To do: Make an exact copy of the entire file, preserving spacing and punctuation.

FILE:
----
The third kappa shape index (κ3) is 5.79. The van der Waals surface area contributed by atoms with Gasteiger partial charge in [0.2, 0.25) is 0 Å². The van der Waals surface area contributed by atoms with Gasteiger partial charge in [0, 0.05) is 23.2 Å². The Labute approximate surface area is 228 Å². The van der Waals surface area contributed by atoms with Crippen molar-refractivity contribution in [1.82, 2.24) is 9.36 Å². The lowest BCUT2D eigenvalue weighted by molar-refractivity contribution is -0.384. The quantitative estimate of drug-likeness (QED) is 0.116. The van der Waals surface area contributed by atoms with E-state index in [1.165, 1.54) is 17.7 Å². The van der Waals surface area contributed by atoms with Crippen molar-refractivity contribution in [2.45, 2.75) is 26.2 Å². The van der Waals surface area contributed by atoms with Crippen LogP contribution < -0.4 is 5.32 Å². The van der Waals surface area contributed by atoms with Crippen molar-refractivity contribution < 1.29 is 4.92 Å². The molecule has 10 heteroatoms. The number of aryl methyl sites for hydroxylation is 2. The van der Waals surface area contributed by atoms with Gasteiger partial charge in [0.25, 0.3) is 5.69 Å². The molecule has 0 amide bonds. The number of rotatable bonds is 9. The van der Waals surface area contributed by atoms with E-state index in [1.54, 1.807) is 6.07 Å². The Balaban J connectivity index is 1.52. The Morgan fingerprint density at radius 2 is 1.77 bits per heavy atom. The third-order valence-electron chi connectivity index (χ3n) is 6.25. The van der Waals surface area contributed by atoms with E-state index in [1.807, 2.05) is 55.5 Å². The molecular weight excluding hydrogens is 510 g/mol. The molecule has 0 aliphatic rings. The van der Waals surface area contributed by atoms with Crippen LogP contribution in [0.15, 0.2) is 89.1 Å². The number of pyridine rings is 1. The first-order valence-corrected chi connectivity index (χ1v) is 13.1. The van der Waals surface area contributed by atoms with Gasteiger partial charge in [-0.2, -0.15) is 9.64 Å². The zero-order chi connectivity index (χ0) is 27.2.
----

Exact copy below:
The third kappa shape index (κ3) is 5.79. The van der Waals surface area contributed by atoms with Gasteiger partial charge in [0.2, 0.25) is 0 Å². The van der Waals surface area contributed by atoms with Gasteiger partial charge in [0, 0.05) is 23.2 Å². The Labute approximate surface area is 228 Å². The van der Waals surface area contributed by atoms with Crippen molar-refractivity contribution in [1.82, 2.24) is 9.36 Å². The lowest BCUT2D eigenvalue weighted by molar-refractivity contribution is -0.384. The quantitative estimate of drug-likeness (QED) is 0.116. The van der Waals surface area contributed by atoms with E-state index in [1.165, 1.54) is 17.7 Å². The van der Waals surface area contributed by atoms with Crippen molar-refractivity contribution in [2.45, 2.75) is 26.2 Å². The van der Waals surface area contributed by atoms with Crippen LogP contribution < -0.4 is 5.32 Å². The van der Waals surface area contributed by atoms with Crippen molar-refractivity contribution < 1.29 is 4.92 Å². The molecule has 10 heteroatoms. The number of aryl methyl sites for hydroxylation is 2. The van der Waals surface area contributed by atoms with Gasteiger partial charge in [0.25, 0.3) is 5.69 Å². The molecule has 0 amide bonds. The number of rotatable bonds is 9. The van der Waals surface area contributed by atoms with E-state index in [1.54, 1.807) is 6.07 Å². The Balaban J connectivity index is 1.52. The Morgan fingerprint density at radius 2 is 1.77 bits per heavy atom. The third-order valence-electron chi connectivity index (χ3n) is 6.25. The van der Waals surface area contributed by atoms with E-state index in [1.807, 2.05) is 55.5 Å². The molecular weight excluding hydrogens is 510 g/mol. The molecule has 0 aliphatic rings. The van der Waals surface area contributed by atoms with Crippen LogP contribution in [0.15, 0.2) is 89.1 Å². The number of pyridine rings is 1. The first-order valence-corrected chi connectivity index (χ1v) is 13.1. The van der Waals surface area contributed by atoms with Gasteiger partial charge in [-0.2, -0.15) is 9.64 Å². The zero-order chi connectivity index (χ0) is 27.2.